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Monmouth University Polling Institute

Average American Lacks Voice in Congress

Monday, January 19, 2015

Most families feel left behind by the economic recovery

More than 3-in-4 Americans say the average voter does not have enough influence over members of Congress while a similar number says that wealthy campaign donors have too much, according to the Al Jazeera America/Monmouth University Poll.  Meanwhile, the typical American family struggles with a wide range of economic concerns, and many say that decisions made in Washington have actually made these concerns worse.  Even though the national economy has been edging upwards, most American families feel left behind.

Money in Politics

The difference in perceptions of influence in Washington could not be more stark.

Who has too much influence over members of Congress?  Three-in-four (75%) Americans say wealthy campaign donors do and 57% say the same about special interest groups. 

Who has too little influence? The average American voter, according to a whopping 84% of the public.

Only 10% say that average voters have the right amount of influence over Congress and just 4% say voters have too much influence.  For the more influential groups, just 11% of Americans say wealthy donors have the right amount of influence and only 10% say they have too little, while 11% of Americans say special interest groups have the right amount of influence and 23% say they have too little.

Similar numbers of Republicans (86%), Democrats (82%) and independents (83%) agree that average American voters have too little influence over members of Congress.  Partisans also agree that wealthy campaign donors hold too much sway – a view held by 71% of Republicans, 77% of Democrats, and 77% of independents.  Democrats (49%), though, are somewhat less likely than Republicans (62%) and independents (61%) to feel that special interest groups have too much influence over members of Congress.

Just over 4-in-10 Americans (42%) say that members of Congress give a great deal of weight to the wishes of their wealthy donors before deciding whether to vote for or against legislation.  Fewer than 1-in-4 believes that the these donors’ wishes play little (15%) or no (8%) role in how members of Congress vote.  Another 30% say that members of Congress give some weight to their donors’ views on a bill before casting a vote.  Independents (50%) are more likely than Democrats (38%) and Republicans (33%) to feel that their elected officials in Congress give a great deal of consideration to the wishes of campaign donors before deciding how to vote.

“There’s little question about who middle America thinks is calling the shots in Washington – and it’s not them,” said Patrick Murray, director of the Monmouth University Polling Institute, which conducted the Al Jazeera America/Monmouth University Poll.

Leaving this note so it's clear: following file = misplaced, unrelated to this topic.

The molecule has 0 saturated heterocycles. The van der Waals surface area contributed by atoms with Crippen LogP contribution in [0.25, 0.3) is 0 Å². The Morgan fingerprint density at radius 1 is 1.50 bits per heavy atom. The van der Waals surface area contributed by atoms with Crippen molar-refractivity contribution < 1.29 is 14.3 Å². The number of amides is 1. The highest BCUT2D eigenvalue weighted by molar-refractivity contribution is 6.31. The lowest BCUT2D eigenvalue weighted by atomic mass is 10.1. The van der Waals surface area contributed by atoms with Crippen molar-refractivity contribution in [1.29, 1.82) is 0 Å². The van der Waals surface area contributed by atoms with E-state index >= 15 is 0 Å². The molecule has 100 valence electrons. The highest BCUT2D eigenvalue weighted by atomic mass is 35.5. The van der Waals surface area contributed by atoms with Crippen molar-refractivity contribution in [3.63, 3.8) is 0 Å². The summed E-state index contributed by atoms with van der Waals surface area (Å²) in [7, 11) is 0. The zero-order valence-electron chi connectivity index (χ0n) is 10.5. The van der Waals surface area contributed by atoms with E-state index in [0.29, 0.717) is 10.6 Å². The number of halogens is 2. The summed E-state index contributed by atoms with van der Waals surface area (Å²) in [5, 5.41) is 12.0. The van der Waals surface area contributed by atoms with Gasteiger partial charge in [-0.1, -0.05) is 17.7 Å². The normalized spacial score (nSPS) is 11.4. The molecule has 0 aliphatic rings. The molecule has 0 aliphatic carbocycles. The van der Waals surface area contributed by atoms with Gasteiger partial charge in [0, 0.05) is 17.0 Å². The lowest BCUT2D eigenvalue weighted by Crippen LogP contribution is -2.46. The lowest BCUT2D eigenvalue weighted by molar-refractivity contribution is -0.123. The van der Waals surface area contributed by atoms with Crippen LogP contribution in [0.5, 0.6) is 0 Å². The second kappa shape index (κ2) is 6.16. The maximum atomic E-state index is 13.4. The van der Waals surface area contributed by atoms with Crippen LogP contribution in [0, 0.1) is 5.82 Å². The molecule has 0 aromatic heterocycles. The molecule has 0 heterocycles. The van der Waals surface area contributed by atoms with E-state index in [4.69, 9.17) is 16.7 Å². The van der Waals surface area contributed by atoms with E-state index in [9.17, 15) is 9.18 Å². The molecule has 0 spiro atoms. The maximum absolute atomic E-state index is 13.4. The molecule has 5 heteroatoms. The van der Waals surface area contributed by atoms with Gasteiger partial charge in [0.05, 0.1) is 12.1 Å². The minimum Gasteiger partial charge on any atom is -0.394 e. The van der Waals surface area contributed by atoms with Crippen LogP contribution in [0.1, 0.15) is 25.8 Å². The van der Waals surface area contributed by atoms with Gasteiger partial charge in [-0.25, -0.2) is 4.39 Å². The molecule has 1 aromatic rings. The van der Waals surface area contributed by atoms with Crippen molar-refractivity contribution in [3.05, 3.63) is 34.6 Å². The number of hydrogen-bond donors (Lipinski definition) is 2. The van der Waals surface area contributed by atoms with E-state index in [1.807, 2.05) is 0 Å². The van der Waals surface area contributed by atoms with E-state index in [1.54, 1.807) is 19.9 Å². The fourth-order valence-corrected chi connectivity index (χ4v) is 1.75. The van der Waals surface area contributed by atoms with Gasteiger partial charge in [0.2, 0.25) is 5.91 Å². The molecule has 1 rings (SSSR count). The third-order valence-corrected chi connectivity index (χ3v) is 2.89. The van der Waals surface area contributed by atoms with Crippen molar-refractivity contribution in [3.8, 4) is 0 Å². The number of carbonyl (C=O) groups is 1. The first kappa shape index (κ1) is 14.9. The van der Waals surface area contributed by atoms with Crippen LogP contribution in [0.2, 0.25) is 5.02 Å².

Impact on the American Family

The Al Jazeera America/Monmouth University Poll asked Americans to name their own family’s biggest concern.  Pocketbook issues rule the day, including worries about job security (16%), healthcare costs (15%), education costs (10%), everyday bills (14%), taxes (7%) and housing costs (4%).  Other concerns include saving for retirement (3%) and Social Security (2%) and dealing with a family health issue (4%).  Some Americans actually identify external issues as their family’s main concern, including the overall economy (2%), education policy (2%), crime and safety (2%), the quality of government (2%), immigration (1%) and terrorism (1%).

Those earning less than $25,000 a year (26%) are most likely to name everyday bills as their family’s biggest concern when compared to those earning $25,000 to $50,000 (18%), $50,000 to $100,000 (10%), or $100,000 or more (6%).  In comparison, Americans at all income levels express similar levels of concern about job security, ranging between 15% and 18% regardless of income.

When considering the impact of the federal government on their family’s top issue, nearly half (47%) say the actions of Washington have hurt their family’s situation.  Only 14% say the federal government’s actions have helped their family regarding this top concern.  Another 38% say Washington has had no real impact one way or the other.  There is no difference in this opinion by household income, although Republicans (63%) are more likely than independents (46%) and, especially, Democrats (33%) to say the actions of the federal government have actually worsened their family’s top concern.